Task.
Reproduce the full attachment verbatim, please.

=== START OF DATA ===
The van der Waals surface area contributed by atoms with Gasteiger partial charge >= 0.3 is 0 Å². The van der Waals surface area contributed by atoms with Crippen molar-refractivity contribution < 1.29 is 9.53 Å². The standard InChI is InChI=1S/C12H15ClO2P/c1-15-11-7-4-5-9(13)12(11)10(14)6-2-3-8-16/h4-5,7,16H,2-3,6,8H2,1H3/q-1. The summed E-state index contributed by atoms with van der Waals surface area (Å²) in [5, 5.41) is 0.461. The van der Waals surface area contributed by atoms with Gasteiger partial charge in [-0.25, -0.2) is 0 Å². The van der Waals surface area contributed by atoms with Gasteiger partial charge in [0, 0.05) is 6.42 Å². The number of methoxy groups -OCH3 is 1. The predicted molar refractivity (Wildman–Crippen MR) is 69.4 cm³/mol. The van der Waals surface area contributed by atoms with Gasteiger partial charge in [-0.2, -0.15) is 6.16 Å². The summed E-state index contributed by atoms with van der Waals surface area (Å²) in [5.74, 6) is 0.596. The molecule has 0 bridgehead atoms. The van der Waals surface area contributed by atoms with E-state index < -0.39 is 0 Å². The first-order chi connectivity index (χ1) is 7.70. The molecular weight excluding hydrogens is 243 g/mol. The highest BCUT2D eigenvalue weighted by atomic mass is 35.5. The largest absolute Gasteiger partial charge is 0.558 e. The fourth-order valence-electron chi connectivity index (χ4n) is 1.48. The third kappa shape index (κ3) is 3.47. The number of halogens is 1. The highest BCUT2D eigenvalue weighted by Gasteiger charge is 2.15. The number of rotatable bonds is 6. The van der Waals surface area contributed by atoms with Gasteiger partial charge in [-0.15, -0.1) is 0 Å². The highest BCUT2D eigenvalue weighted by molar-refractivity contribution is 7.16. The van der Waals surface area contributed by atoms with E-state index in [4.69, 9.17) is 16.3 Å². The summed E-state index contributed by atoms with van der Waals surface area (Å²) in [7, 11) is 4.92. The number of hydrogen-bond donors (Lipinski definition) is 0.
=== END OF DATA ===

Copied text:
The van der Waals surface area contributed by atoms with Gasteiger partial charge >= 0.3 is 0 Å². The van der Waals surface area contributed by atoms with Crippen molar-refractivity contribution < 1.29 is 9.53 Å². The standard InChI is InChI=1S/C12H15ClO2P/c1-15-11-7-4-5-9(13)12(11)10(14)6-2-3-8-16/h4-5,7,16H,2-3,6,8H2,1H3/q-1. The summed E-state index contributed by atoms with van der Waals surface area (Å²) in [5, 5.41) is 0.461. The van der Waals surface area contributed by atoms with Gasteiger partial charge in [-0.25, -0.2) is 0 Å². The van der Waals surface area contributed by atoms with Gasteiger partial charge in [0, 0.05) is 6.42 Å². The number of methoxy groups -OCH3 is 1. The predicted molar refractivity (Wildman–Crippen MR) is 69.4 cm³/mol. The van der Waals surface area contributed by atoms with Gasteiger partial charge in [-0.2, -0.15) is 6.16 Å². The summed E-state index contributed by atoms with van der Waals surface area (Å²) in [5.74, 6) is 0.596. The molecule has 0 bridgehead atoms. The van der Waals surface area contributed by atoms with E-state index < -0.39 is 0 Å². The first-order chi connectivity index (χ1) is 7.70. The molecular weight excluding hydrogens is 243 g/mol. The highest BCUT2D eigenvalue weighted by atomic mass is 35.5. The largest absolute Gasteiger partial charge is 0.558 e. The fourth-order valence-electron chi connectivity index (χ4n) is 1.48. The third kappa shape index (κ3) is 3.47. The number of halogens is 1. The highest BCUT2D eigenvalue weighted by Gasteiger charge is 2.15. The number of rotatable bonds is 6. The van der Waals surface area contributed by atoms with Gasteiger partial charge in [-0.15, -0.1) is 0 Å². The highest BCUT2D eigenvalue weighted by molar-refractivity contribution is 7.16. The van der Waals surface area contributed by atoms with E-state index in [4.69, 9.17) is 16.3 Å². The summed E-state index contributed by atoms with van der Waals surface area (Å²) in [7, 11) is 4.92. The number of hydrogen-bond donors (Lipinski definition) is 0.